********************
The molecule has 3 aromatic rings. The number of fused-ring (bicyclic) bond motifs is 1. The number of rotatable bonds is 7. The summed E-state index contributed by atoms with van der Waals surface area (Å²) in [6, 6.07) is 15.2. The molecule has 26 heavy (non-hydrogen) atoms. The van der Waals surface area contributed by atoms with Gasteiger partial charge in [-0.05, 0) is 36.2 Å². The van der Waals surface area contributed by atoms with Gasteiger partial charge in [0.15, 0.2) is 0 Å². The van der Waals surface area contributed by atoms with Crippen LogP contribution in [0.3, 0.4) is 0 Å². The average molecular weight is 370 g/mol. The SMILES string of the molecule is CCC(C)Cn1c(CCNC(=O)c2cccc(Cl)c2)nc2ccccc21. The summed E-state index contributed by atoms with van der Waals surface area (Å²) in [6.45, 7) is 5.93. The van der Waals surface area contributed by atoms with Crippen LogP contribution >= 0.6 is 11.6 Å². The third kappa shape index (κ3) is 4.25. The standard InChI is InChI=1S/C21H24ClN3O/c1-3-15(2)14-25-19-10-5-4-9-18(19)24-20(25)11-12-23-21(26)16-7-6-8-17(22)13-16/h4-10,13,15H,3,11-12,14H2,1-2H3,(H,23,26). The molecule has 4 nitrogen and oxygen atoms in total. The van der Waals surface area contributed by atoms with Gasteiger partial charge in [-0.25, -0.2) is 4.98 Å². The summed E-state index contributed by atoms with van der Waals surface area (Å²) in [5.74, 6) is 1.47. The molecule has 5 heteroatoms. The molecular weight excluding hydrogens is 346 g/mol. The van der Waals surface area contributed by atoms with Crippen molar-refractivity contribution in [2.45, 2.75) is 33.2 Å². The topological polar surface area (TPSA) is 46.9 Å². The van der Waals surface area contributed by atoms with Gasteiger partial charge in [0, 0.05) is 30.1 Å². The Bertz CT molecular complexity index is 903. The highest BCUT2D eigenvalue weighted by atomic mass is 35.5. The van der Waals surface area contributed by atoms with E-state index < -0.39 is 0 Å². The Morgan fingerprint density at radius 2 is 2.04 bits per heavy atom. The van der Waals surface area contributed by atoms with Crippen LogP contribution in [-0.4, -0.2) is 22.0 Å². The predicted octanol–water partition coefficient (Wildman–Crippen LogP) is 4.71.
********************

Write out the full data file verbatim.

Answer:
The molecule has 3 aromatic rings. The number of fused-ring (bicyclic) bond motifs is 1. The number of rotatable bonds is 7. The summed E-state index contributed by atoms with van der Waals surface area (Å²) in [6, 6.07) is 15.2. The molecule has 26 heavy (non-hydrogen) atoms. The van der Waals surface area contributed by atoms with Gasteiger partial charge in [-0.05, 0) is 36.2 Å². The van der Waals surface area contributed by atoms with Gasteiger partial charge in [0.15, 0.2) is 0 Å². The van der Waals surface area contributed by atoms with Crippen LogP contribution in [0.3, 0.4) is 0 Å². The average molecular weight is 370 g/mol. The SMILES string of the molecule is CCC(C)Cn1c(CCNC(=O)c2cccc(Cl)c2)nc2ccccc21. The summed E-state index contributed by atoms with van der Waals surface area (Å²) in [6.45, 7) is 5.93. The van der Waals surface area contributed by atoms with Crippen LogP contribution >= 0.6 is 11.6 Å². The third kappa shape index (κ3) is 4.25. The standard InChI is InChI=1S/C21H24ClN3O/c1-3-15(2)14-25-19-10-5-4-9-18(19)24-20(25)11-12-23-21(26)16-7-6-8-17(22)13-16/h4-10,13,15H,3,11-12,14H2,1-2H3,(H,23,26). The molecule has 4 nitrogen and oxygen atoms in total. The van der Waals surface area contributed by atoms with Gasteiger partial charge in [-0.25, -0.2) is 4.98 Å². The summed E-state index contributed by atoms with van der Waals surface area (Å²) in [5.74, 6) is 1.47. The molecule has 5 heteroatoms. The molecular weight excluding hydrogens is 346 g/mol. The van der Waals surface area contributed by atoms with Crippen molar-refractivity contribution in [2.45, 2.75) is 33.2 Å². The topological polar surface area (TPSA) is 46.9 Å². The van der Waals surface area contributed by atoms with Gasteiger partial charge in [0, 0.05) is 30.1 Å². The Bertz CT molecular complexity index is 903. The highest BCUT2D eigenvalue weighted by atomic mass is 35.5. The van der Waals surface area contributed by atoms with E-state index < -0.39 is 0 Å². The Morgan fingerprint density at radius 2 is 2.04 bits per heavy atom. The van der Waals surface area contributed by atoms with Crippen LogP contribution in [-0.4, -0.2) is 22.0 Å². The predicted octanol–water partition coefficient (Wildman–Crippen LogP) is 4.71.